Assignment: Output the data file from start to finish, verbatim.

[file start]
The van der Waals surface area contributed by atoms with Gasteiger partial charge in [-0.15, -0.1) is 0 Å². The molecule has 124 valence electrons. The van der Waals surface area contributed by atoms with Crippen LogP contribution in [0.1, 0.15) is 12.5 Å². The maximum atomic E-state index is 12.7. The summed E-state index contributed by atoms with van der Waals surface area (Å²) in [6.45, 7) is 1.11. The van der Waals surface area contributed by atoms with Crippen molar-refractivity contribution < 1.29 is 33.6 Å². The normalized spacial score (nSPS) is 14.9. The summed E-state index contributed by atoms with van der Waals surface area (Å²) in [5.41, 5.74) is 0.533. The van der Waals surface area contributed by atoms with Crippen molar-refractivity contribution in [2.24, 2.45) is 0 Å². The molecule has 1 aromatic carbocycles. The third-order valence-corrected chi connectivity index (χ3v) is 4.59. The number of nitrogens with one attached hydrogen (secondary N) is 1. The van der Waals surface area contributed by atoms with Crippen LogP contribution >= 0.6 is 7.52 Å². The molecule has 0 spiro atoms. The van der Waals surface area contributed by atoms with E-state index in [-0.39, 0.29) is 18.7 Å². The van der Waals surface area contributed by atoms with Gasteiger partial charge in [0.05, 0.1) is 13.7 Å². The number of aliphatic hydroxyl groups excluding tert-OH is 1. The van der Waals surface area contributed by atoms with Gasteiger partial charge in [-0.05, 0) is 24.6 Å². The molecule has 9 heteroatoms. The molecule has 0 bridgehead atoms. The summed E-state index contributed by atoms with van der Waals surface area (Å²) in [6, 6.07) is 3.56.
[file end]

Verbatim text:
The van der Waals surface area contributed by atoms with Gasteiger partial charge in [-0.15, -0.1) is 0 Å². The molecule has 124 valence electrons. The van der Waals surface area contributed by atoms with Crippen LogP contribution in [0.1, 0.15) is 12.5 Å². The maximum atomic E-state index is 12.7. The summed E-state index contributed by atoms with van der Waals surface area (Å²) in [6.45, 7) is 1.11. The van der Waals surface area contributed by atoms with Crippen molar-refractivity contribution < 1.29 is 33.6 Å². The normalized spacial score (nSPS) is 14.9. The summed E-state index contributed by atoms with van der Waals surface area (Å²) in [5.41, 5.74) is 0.533. The van der Waals surface area contributed by atoms with Crippen molar-refractivity contribution in [2.24, 2.45) is 0 Å². The molecule has 1 aromatic carbocycles. The third-order valence-corrected chi connectivity index (χ3v) is 4.59. The number of nitrogens with one attached hydrogen (secondary N) is 1. The van der Waals surface area contributed by atoms with Crippen LogP contribution >= 0.6 is 7.52 Å². The molecule has 0 spiro atoms. The van der Waals surface area contributed by atoms with E-state index in [-0.39, 0.29) is 18.7 Å². The van der Waals surface area contributed by atoms with Gasteiger partial charge in [0.05, 0.1) is 13.7 Å². The number of aliphatic hydroxyl groups excluding tert-OH is 1. The van der Waals surface area contributed by atoms with Gasteiger partial charge in [-0.05, 0) is 24.6 Å². The molecule has 9 heteroatoms. The molecule has 0 bridgehead atoms. The summed E-state index contributed by atoms with van der Waals surface area (Å²) in [6, 6.07) is 3.56.